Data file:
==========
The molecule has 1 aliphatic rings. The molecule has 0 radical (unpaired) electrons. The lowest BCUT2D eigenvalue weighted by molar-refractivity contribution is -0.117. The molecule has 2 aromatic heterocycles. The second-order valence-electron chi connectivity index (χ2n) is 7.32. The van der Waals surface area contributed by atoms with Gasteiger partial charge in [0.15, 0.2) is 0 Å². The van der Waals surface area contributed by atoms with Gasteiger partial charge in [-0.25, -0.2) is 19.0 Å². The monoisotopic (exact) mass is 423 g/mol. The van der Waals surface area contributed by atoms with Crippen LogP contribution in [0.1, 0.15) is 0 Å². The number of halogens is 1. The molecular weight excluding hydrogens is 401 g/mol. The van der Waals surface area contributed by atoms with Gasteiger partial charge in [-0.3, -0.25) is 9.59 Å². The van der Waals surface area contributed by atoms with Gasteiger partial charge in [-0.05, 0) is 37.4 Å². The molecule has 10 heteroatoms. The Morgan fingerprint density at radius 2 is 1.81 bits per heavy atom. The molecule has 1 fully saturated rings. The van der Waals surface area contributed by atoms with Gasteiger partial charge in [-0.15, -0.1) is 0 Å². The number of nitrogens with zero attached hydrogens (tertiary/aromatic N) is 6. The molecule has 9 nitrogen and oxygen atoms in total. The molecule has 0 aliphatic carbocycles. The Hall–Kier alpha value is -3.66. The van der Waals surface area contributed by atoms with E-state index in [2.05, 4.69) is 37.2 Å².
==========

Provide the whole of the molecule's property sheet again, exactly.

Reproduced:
The molecule has 1 aliphatic rings. The molecule has 0 radical (unpaired) electrons. The lowest BCUT2D eigenvalue weighted by molar-refractivity contribution is -0.117. The molecule has 2 aromatic heterocycles. The second-order valence-electron chi connectivity index (χ2n) is 7.32. The van der Waals surface area contributed by atoms with Gasteiger partial charge in [0.15, 0.2) is 0 Å². The van der Waals surface area contributed by atoms with Gasteiger partial charge in [-0.25, -0.2) is 19.0 Å². The monoisotopic (exact) mass is 423 g/mol. The van der Waals surface area contributed by atoms with Crippen LogP contribution in [0.1, 0.15) is 0 Å². The number of halogens is 1. The molecular weight excluding hydrogens is 401 g/mol. The van der Waals surface area contributed by atoms with Gasteiger partial charge in [-0.3, -0.25) is 9.59 Å². The van der Waals surface area contributed by atoms with Gasteiger partial charge in [-0.05, 0) is 37.4 Å². The molecule has 10 heteroatoms. The Morgan fingerprint density at radius 2 is 1.81 bits per heavy atom. The molecule has 1 fully saturated rings. The van der Waals surface area contributed by atoms with Gasteiger partial charge in [-0.15, -0.1) is 0 Å². The number of nitrogens with zero attached hydrogens (tertiary/aromatic N) is 6. The molecule has 9 nitrogen and oxygen atoms in total. The molecule has 0 aliphatic carbocycles. The Hall–Kier alpha value is -3.66. The van der Waals surface area contributed by atoms with E-state index in [2.05, 4.69) is 37.2 Å².